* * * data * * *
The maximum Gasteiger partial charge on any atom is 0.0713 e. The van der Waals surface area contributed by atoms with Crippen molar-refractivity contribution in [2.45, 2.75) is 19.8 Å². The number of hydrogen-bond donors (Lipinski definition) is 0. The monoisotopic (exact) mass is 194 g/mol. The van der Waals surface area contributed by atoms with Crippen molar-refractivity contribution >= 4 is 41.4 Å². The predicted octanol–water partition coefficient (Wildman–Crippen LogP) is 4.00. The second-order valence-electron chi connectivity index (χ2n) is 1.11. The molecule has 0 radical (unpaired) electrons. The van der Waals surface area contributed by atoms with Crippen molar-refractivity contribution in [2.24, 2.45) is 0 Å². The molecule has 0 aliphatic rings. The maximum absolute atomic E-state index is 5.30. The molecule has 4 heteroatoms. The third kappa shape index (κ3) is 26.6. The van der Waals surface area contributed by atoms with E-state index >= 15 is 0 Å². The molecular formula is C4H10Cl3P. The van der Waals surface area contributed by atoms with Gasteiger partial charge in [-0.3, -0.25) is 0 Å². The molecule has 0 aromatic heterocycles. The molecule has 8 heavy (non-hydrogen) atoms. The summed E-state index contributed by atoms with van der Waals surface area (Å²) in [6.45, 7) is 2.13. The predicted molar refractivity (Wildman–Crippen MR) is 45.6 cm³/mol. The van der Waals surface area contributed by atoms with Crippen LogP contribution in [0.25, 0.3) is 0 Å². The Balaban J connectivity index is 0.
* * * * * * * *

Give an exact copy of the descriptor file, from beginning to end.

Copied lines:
The maximum Gasteiger partial charge on any atom is 0.0713 e. The van der Waals surface area contributed by atoms with Crippen molar-refractivity contribution in [2.45, 2.75) is 19.8 Å². The number of hydrogen-bond donors (Lipinski definition) is 0. The monoisotopic (exact) mass is 194 g/mol. The van der Waals surface area contributed by atoms with Crippen molar-refractivity contribution >= 4 is 41.4 Å². The predicted octanol–water partition coefficient (Wildman–Crippen LogP) is 4.00. The second-order valence-electron chi connectivity index (χ2n) is 1.11. The molecule has 0 radical (unpaired) electrons. The van der Waals surface area contributed by atoms with Crippen molar-refractivity contribution in [2.24, 2.45) is 0 Å². The molecule has 0 aliphatic rings. The maximum absolute atomic E-state index is 5.30. The molecule has 4 heteroatoms. The third kappa shape index (κ3) is 26.6. The van der Waals surface area contributed by atoms with E-state index >= 15 is 0 Å². The molecular formula is C4H10Cl3P. The van der Waals surface area contributed by atoms with Gasteiger partial charge in [-0.3, -0.25) is 0 Å². The molecule has 0 aromatic heterocycles. The molecule has 8 heavy (non-hydrogen) atoms. The summed E-state index contributed by atoms with van der Waals surface area (Å²) in [6.45, 7) is 2.13. The predicted molar refractivity (Wildman–Crippen MR) is 45.6 cm³/mol. The van der Waals surface area contributed by atoms with Crippen LogP contribution in [0.25, 0.3) is 0 Å². The Balaban J connectivity index is 0.